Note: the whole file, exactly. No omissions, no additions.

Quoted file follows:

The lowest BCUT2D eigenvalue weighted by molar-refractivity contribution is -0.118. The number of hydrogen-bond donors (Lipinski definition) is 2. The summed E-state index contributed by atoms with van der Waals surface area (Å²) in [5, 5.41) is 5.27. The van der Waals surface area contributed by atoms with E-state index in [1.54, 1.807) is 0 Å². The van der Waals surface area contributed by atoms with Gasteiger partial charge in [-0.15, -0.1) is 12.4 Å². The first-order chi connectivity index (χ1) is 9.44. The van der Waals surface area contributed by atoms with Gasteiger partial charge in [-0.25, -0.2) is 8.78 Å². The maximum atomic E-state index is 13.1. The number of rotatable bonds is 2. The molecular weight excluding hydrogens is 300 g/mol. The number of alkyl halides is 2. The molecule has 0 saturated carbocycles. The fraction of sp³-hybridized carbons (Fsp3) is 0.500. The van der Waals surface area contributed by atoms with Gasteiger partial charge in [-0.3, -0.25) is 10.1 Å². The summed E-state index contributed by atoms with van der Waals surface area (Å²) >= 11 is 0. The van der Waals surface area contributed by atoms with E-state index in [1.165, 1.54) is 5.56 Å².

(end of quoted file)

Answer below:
The lowest BCUT2D eigenvalue weighted by molar-refractivity contribution is -0.118. The number of hydrogen-bond donors (Lipinski definition) is 2. The summed E-state index contributed by atoms with van der Waals surface area (Å²) in [5, 5.41) is 5.27. The van der Waals surface area contributed by atoms with E-state index in [1.54, 1.807) is 0 Å². The van der Waals surface area contributed by atoms with Gasteiger partial charge in [-0.15, -0.1) is 12.4 Å². The first-order chi connectivity index (χ1) is 9.44. The van der Waals surface area contributed by atoms with Gasteiger partial charge in [-0.25, -0.2) is 8.78 Å². The maximum atomic E-state index is 13.1. The number of rotatable bonds is 2. The molecular weight excluding hydrogens is 300 g/mol. The number of alkyl halides is 2. The molecule has 0 saturated carbocycles. The fraction of sp³-hybridized carbons (Fsp3) is 0.500. The van der Waals surface area contributed by atoms with Gasteiger partial charge in [-0.3, -0.25) is 10.1 Å². The summed E-state index contributed by atoms with van der Waals surface area (Å²) >= 11 is 0. The van der Waals surface area contributed by atoms with E-state index in [1.165, 1.54) is 5.56 Å².